Pillar I: The State Duty to Protect Human Rights
3. Regulations on European Funds [page 18]
Article 7 of Regulation No 1303/2013 of the European Parliament and of the European Council of 17 December 2013 laying down common provisions on five EU funds obligates all Member States to take appropriate steps to prevent any form of discrimination, including based on disability. In view of the above, in 2015, the Ministry of Infrastructure and Development developed the Guidelines for the implementation of the principle of equal opportunities and non-discrimination, including accessibility for people with disabilities… The above-mentioned Guidelines aim to ensure the compatibility of operational programmes (OPs) with the principle of equal opportunities and non-discrimination, including accessibility, for people with disabilities… as well as to ensure a coherent approach in this respect under the European Social Fund (ESF), the European Regional Development.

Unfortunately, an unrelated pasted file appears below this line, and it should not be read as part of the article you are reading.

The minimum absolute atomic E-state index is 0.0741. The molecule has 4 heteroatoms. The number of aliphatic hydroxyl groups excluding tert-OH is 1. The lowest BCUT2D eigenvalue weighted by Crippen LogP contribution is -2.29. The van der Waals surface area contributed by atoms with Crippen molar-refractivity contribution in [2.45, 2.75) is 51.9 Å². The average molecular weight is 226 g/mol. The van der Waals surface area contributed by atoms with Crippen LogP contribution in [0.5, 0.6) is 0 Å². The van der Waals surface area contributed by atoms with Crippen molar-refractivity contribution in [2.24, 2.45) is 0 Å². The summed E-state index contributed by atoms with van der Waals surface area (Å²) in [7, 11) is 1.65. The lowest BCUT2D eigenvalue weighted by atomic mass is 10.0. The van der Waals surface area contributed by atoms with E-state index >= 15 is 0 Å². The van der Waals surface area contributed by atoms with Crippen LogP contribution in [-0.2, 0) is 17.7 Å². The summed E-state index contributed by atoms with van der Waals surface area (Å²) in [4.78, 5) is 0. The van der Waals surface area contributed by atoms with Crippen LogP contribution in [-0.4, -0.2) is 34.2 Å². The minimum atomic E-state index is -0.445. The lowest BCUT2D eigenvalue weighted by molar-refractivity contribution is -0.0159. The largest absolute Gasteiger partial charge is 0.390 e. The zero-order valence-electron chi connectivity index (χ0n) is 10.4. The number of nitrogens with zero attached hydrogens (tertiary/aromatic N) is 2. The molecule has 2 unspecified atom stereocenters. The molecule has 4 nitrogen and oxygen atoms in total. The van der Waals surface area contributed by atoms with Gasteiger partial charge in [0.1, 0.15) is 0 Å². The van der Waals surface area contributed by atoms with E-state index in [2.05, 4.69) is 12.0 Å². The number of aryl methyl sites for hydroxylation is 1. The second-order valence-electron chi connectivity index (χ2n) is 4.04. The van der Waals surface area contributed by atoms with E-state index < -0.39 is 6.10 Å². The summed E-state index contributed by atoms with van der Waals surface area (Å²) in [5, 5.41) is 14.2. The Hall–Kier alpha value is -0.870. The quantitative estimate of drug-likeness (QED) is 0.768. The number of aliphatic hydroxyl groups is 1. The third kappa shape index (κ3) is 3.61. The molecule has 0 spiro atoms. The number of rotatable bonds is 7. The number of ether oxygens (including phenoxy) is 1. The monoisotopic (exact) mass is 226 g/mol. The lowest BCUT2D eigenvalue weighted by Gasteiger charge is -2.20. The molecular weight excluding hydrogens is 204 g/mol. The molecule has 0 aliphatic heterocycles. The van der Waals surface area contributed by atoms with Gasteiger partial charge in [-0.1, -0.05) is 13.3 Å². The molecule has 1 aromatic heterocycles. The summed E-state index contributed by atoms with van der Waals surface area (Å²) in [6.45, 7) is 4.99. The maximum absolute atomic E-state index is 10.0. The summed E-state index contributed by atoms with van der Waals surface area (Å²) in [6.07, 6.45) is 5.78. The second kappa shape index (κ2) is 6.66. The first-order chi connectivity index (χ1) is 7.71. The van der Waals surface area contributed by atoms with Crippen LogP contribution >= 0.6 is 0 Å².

…“The Member States and the Commission shall take appropriate steps to prevent any discrimination based on sex, racial or ethnic origin, religion or belief, disability, age or sexual orientation during the preparation and implementation of programmes. In particular, accessibility for persons with disabilities shall be taken into account throughout the preparation and implementation of programmes.”